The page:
- A Chechen lawmaker said Zhuk and Rustamova were aiding the “enemy media”
- Rustamova says other Duma deputies warned her against coming forward
- A committee member grilled Rustamova on what she really expected from the inquiry, telling her that Slutsky's seat in the Duma wasn't in danger
- A committee member told Rustamova that she may have invited Slutsky's advances by behaving unprofessionally and “intrusively”
- The committee's chairman concluded by apologizing for all the insulting questions
“The importance of these proceedings”
Otari Arshba: “[...] I want to remind all my colleagues that this is a conversation. It’s not an interrogation, it’s not a survey, and it’s not a court hearing. We’ve encountered this circumstance for the first time in the State Duma, and I think [for the first time] in the whole country. And that’s why the importance of these proceedings lies in the fact that we must discuss all these matters judiciously within legal boundaries. [...]”
Why wait four years?
Daria Zhuk: “I was on a business trip in St. Petersburg. It was late February , and that evening I saw the news on Dozhd’s website about how Duma deputy Zhirinovsky had been in our studio, where he’d been asked a question by Dozhd’s parliamentary correspondent about two women who say Foreign Affairs Committee chairman Leonid Slutsky sexually harassed them. When I saw this, I… I simply sat there for a long time, watching this news, knowing that it was the same deputy with whom I’d experienced the exact same… Well not the exact same, but a very similar situation, four years ago. I spent some time wondering if I should speak up, and later I decided that of course I should tell my colleague [Dozhd’s parliamentary correspondent, Liza Antonova].”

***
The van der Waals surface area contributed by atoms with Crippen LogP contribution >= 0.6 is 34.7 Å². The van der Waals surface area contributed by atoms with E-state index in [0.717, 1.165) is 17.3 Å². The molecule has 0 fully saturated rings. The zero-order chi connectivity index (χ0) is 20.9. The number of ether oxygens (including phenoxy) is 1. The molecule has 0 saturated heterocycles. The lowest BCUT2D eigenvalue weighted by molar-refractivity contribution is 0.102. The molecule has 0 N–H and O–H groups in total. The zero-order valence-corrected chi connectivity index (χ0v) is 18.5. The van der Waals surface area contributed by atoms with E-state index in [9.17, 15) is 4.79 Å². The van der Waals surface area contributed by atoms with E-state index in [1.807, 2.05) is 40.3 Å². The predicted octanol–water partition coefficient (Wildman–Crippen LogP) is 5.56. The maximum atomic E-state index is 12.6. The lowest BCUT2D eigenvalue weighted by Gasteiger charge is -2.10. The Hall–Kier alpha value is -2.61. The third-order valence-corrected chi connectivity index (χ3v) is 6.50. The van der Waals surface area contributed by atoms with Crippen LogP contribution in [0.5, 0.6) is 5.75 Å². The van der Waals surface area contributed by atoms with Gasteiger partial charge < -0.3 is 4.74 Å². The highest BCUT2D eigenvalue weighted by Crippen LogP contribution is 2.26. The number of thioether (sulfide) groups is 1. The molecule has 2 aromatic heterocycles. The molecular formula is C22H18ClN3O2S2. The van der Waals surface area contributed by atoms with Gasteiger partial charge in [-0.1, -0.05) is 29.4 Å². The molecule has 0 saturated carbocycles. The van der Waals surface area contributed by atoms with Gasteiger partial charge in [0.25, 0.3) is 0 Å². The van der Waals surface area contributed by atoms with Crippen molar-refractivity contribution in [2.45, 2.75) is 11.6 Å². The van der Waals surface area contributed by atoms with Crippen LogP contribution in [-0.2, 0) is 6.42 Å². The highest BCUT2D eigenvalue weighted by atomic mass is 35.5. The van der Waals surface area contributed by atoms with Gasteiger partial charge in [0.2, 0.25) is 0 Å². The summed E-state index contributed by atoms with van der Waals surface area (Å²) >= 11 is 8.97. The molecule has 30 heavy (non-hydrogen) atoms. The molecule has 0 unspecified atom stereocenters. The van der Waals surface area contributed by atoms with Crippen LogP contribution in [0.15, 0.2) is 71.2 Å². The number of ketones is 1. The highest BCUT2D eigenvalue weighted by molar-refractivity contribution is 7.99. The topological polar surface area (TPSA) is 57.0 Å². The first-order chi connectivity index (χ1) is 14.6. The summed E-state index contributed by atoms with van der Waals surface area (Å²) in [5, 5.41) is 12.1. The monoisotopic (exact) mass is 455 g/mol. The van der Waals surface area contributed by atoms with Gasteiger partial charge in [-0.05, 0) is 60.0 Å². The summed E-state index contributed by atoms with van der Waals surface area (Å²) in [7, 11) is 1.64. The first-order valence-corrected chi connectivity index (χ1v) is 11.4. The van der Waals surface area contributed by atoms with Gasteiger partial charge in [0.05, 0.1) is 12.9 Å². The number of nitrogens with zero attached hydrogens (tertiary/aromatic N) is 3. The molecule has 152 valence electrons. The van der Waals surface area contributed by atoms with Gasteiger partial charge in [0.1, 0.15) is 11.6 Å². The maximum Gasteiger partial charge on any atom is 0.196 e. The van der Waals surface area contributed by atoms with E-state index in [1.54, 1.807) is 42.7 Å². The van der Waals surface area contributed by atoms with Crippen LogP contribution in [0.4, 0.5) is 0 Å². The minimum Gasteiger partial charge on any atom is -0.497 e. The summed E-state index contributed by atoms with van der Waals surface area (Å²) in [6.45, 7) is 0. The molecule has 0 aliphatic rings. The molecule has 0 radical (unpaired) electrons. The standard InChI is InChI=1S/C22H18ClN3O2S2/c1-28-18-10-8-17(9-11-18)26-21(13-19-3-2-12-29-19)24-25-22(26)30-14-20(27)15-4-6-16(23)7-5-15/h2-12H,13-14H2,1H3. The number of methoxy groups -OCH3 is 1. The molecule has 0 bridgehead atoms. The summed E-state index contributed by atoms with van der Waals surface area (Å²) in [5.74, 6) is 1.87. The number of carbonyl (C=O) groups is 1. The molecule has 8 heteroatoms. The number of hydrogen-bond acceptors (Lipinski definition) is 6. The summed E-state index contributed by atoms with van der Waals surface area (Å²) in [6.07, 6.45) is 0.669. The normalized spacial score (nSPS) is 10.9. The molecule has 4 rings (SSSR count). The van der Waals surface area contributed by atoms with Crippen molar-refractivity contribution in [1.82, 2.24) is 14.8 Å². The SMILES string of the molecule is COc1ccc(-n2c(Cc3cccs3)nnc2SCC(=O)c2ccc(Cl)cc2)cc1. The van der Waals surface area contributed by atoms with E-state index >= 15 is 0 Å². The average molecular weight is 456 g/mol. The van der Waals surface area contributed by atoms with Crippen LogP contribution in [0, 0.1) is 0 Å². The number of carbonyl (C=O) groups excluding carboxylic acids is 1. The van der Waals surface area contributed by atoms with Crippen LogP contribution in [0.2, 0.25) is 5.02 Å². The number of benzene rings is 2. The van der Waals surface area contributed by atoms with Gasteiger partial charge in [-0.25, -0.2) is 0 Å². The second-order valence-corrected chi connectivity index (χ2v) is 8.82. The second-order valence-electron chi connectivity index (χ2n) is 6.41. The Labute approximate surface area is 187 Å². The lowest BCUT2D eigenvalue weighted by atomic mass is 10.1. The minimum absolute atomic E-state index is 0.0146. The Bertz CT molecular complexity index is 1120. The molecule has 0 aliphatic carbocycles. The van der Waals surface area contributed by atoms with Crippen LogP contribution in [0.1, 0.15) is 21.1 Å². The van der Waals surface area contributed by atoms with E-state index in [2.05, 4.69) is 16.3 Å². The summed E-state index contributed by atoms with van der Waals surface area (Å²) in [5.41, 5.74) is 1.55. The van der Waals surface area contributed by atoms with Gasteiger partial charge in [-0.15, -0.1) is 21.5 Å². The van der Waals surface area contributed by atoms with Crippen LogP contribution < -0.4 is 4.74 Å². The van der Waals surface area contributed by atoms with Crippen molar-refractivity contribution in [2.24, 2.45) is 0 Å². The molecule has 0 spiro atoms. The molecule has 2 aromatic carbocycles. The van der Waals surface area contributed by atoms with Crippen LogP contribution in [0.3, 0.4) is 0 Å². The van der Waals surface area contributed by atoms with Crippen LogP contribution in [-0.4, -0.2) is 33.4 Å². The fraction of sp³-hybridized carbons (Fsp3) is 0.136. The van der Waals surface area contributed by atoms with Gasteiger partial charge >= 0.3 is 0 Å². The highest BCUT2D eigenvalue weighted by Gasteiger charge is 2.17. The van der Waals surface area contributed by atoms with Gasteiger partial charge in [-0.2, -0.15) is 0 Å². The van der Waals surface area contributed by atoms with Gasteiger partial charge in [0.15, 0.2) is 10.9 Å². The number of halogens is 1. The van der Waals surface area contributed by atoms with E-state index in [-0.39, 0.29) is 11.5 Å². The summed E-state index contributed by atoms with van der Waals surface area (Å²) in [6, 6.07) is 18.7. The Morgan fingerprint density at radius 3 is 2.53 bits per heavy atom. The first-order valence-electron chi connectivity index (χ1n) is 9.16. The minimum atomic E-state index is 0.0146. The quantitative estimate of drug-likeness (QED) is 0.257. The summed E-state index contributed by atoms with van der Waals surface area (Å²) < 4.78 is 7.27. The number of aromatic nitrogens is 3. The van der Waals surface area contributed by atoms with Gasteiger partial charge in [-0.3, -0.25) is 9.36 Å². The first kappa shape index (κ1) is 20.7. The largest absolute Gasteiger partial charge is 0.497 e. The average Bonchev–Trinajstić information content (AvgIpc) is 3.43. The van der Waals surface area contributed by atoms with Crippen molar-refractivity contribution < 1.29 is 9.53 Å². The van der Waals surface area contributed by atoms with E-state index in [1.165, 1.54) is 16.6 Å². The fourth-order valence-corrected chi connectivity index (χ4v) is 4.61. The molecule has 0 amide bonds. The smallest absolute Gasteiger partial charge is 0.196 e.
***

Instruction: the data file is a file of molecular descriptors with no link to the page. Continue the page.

No details, please
Otari Arshba: “Thank you, Daria. I’ve asked the members of the committee not to press you on the details of the matter.”
Yaroslav Nilov: “It’s a delicate and unpleasant issue.”
Otari Arshba: “I don’t think we need to be asking whether he kissed you on the right cheek or the left cheek, or whether he kissed you at all. At the same time, Ms. Zhuk, I want to tell you that your passionate statement carries no factual weight. [...]”
What did Slutsky do to Rustamova?
“Did you ask his permission to record?”
Farida Rustamova: “[...] During our conversation, my recorder was running, because I’d come for an official comment.”
Otari Arshba: “Did you ask his permission? To turn on your recorder?”
Farida Rustamova: “I didn’t say, ‘And now I’m going to turn on my recorder.’ I just had the recorder in my hand. I told him, ‘I need a comment from you,’ and so on. During the conversation, Mr. Slutsky made it clear that he understood that I was recording.”
“What was the purpose of waiting?”
Nikolai Ivanov: “[...] What was the purpose of waiting a whole year? Why not stand up at the time? Why not make this public then? As much as a year passed, and others waited even longer. What is the reason for this time gap? Tell us, please.”
Farida Rustamova: “[...] I’ll tell you that, a year ago, when this happened to me, of course I consulted people working at the State Duma and with a few deputies. I asked them for advice. I talked to Duma correspondents who have worked here since 1993. I spoke lawyers, and I met with my own editors.”
A woman’s voice: “Can you name any names?”